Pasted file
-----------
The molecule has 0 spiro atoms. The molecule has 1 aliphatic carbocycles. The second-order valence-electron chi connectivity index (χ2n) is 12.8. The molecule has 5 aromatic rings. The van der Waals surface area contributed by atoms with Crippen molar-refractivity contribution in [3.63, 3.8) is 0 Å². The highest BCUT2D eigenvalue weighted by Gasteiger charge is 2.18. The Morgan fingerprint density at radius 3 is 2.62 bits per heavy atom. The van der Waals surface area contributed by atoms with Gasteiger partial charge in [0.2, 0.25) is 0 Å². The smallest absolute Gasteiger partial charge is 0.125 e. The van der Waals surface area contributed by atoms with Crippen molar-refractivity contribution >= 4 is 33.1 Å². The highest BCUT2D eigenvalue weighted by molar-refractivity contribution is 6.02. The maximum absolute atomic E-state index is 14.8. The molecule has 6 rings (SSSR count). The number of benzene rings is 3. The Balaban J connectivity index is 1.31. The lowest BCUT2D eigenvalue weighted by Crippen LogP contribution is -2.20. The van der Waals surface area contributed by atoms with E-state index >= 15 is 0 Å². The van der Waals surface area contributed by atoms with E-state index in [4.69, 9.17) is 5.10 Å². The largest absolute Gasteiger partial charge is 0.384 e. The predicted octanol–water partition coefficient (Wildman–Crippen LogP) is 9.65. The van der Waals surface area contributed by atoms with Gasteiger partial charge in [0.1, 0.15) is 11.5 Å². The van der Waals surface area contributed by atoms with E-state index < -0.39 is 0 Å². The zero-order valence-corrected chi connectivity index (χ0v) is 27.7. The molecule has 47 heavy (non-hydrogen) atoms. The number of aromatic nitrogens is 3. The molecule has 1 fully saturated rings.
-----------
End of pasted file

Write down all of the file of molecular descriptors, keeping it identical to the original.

The molecule has 0 spiro atoms. The molecule has 1 aliphatic carbocycles. The second-order valence-electron chi connectivity index (χ2n) is 12.8. The molecule has 5 aromatic rings. The van der Waals surface area contributed by atoms with Crippen molar-refractivity contribution in [3.63, 3.8) is 0 Å². The highest BCUT2D eigenvalue weighted by Gasteiger charge is 2.18. The Morgan fingerprint density at radius 3 is 2.62 bits per heavy atom. The van der Waals surface area contributed by atoms with Gasteiger partial charge in [0.2, 0.25) is 0 Å². The smallest absolute Gasteiger partial charge is 0.125 e. The van der Waals surface area contributed by atoms with Crippen molar-refractivity contribution >= 4 is 33.1 Å². The highest BCUT2D eigenvalue weighted by molar-refractivity contribution is 6.02. The maximum absolute atomic E-state index is 14.8. The molecule has 6 rings (SSSR count). The number of benzene rings is 3. The Balaban J connectivity index is 1.31. The lowest BCUT2D eigenvalue weighted by Crippen LogP contribution is -2.20. The van der Waals surface area contributed by atoms with E-state index >= 15 is 0 Å². The van der Waals surface area contributed by atoms with E-state index in [4.69, 9.17) is 5.10 Å². The largest absolute Gasteiger partial charge is 0.384 e. The predicted octanol–water partition coefficient (Wildman–Crippen LogP) is 9.65. The van der Waals surface area contributed by atoms with Gasteiger partial charge in [0.1, 0.15) is 11.5 Å². The van der Waals surface area contributed by atoms with E-state index < -0.39 is 0 Å². The zero-order valence-corrected chi connectivity index (χ0v) is 27.7. The molecule has 47 heavy (non-hydrogen) atoms. The number of aromatic nitrogens is 3. The molecule has 1 fully saturated rings.